(This is a corrected version of an article that appeared in the Oct. 5, 2016, issue of PAW.)
Back in January, when Donald Trump’s run for president still seemed to many pundits like a curious sideshow, a Princeton neuroscientist posted on his blog that Trump likely would win the Republican nomination.
Professor Sam Wang typically spends his days in the lab using advanced optical and statistical methods to probe brain tissue, but in this post for election.princeton.edu, he analyzed aggregate poll data to draw a startling conclusion: “The only candidate with all No. 1 and No. 2 rankings is Donald Trump. Therefore, if 2016 were to follow the pattern of past elections, he would be the most likely nominee. After Trump comes Cruz, followed by Rubio as a long shot. Nobody else fits the pattern.”
The prediction was remarkable not just because “statistical politics” is a hobby for Wang or because his projection was denigrated two days later in a New York Times op-ed. It’s that, to Wang’s best knowledge, he was the only one getting it right at the time.
“I approach my blog by looking at the data without knowing anything about political science,” Wang says. “I take confusing data points and, if I synthesize enough of them, a coherent picture emerges. I view poll aggregation as a way of looking at the whole picture at once, something that experimental scientists have to do all the time, especially neuroscientists.”
He adds, “You can’t imagine how proud I am of myself about being right about Donald Trump.”
Yes, that was sarcasm. He’s funny, too.
It was that wry wit combined with statistical prowess that caught the attention of Julian Zelizer, a political historian at Princeton and a regular contributor to CNN.com. The two professors were on a panel convened by the Woodrow Wilson School earlier this year, and the chemistry was immediate.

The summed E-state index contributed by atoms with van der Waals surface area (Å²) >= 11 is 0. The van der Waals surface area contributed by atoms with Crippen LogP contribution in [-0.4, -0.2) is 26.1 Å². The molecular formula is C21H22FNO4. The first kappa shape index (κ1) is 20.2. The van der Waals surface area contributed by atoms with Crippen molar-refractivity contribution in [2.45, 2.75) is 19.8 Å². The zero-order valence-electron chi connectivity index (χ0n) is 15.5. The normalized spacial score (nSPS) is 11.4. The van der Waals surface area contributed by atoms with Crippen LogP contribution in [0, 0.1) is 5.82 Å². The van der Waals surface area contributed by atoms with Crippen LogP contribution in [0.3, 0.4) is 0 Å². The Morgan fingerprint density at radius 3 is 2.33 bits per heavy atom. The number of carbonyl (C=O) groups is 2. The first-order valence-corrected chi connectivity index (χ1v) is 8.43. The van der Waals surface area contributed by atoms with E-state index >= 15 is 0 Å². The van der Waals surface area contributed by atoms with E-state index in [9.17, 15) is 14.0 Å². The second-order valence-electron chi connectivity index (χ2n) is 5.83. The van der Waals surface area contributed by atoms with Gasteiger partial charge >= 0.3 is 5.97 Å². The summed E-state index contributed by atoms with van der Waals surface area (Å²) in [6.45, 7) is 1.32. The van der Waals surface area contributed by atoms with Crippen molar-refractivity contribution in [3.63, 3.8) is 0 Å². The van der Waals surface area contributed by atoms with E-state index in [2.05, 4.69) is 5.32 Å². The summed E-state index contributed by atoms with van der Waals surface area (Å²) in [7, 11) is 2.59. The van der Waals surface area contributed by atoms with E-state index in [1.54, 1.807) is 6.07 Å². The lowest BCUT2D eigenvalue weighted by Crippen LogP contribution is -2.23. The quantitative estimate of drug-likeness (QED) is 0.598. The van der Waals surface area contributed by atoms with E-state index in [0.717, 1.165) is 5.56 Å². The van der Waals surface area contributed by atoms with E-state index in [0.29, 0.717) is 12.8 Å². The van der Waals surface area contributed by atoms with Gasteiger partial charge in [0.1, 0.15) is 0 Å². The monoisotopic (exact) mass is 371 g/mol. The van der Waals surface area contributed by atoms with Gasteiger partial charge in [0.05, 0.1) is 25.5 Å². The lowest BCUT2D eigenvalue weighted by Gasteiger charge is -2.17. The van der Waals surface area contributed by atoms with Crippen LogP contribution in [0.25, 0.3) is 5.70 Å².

“What I liked most was that each of us has a very different perspective on how to analyze contemporary politics,” Zelizer says. “I tend to look at history — big institutional trends — and he is a data guy; he looks at the aggregates of polls.”
The production is bare bones: a 30-minute conversation recorded via Google Hangouts. It’s designed to emulate the informality of a chat on Prospect Avenue. “We treat this as an experiment and are letting it unfold,” Zelizer says. The podcast is at least partly responsible for the 30-fold increase in traffic on the blog since the 2012 election, with 100,000 visitors in July — and the numbers are expected to increase as the race continues.
Zelizer says the podcast provides a unique perspective on one of the most interesting and unpredictable election seasons in U.S. history. “The premise is that we take the qualitative guy and the quantitative guy and we bring them together,” he says. “There’s nothing else like that out there.”
Wang’s prediction for November? “Hillary Clinton will win the presidency. Her lead is unlikely to be reversed, and historically, opinion moves very little 60 days before the election,” he says, speaking in September. He adds that Democrats will likely take the Senate. “Democrats will win more votes nationwide in House races, but because of partisan gerrymandering, it is up in the air whether they will gain control.”
LISTEN to the Sept. 29 episode of Politics & Polls
For the record
The version of this story published in the Oct. 5, 2016, issue of PAW incorrectly reported that the podcast was unedited. The podcast’s name was also reported incorrectly.